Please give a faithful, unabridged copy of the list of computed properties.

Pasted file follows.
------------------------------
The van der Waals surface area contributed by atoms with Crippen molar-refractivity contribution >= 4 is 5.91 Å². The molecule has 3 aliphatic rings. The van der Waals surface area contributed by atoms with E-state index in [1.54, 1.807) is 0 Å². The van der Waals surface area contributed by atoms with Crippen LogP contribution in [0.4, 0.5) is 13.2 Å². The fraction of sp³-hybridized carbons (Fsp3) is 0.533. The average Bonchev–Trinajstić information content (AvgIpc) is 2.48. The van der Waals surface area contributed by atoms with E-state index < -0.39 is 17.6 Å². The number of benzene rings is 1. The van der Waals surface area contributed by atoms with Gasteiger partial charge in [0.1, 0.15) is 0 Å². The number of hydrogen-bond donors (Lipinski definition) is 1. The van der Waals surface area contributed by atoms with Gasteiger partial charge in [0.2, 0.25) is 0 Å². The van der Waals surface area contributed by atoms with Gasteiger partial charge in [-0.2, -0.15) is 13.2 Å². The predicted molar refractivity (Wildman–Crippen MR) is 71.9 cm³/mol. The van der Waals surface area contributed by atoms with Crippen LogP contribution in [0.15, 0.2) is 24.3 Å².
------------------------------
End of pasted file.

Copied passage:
The van der Waals surface area contributed by atoms with Crippen molar-refractivity contribution >= 4 is 5.91 Å². The molecule has 3 aliphatic rings. The van der Waals surface area contributed by atoms with E-state index in [1.54, 1.807) is 0 Å². The van der Waals surface area contributed by atoms with Crippen LogP contribution in [0.4, 0.5) is 13.2 Å². The fraction of sp³-hybridized carbons (Fsp3) is 0.533. The average Bonchev–Trinajstić information content (AvgIpc) is 2.48. The van der Waals surface area contributed by atoms with E-state index < -0.39 is 17.6 Å². The number of benzene rings is 1. The van der Waals surface area contributed by atoms with Gasteiger partial charge in [0.1, 0.15) is 0 Å². The number of hydrogen-bond donors (Lipinski definition) is 1. The van der Waals surface area contributed by atoms with Gasteiger partial charge in [0.2, 0.25) is 0 Å². The van der Waals surface area contributed by atoms with Gasteiger partial charge in [-0.2, -0.15) is 13.2 Å². The predicted molar refractivity (Wildman–Crippen MR) is 71.9 cm³/mol. The van der Waals surface area contributed by atoms with Crippen LogP contribution in [0.15, 0.2) is 24.3 Å².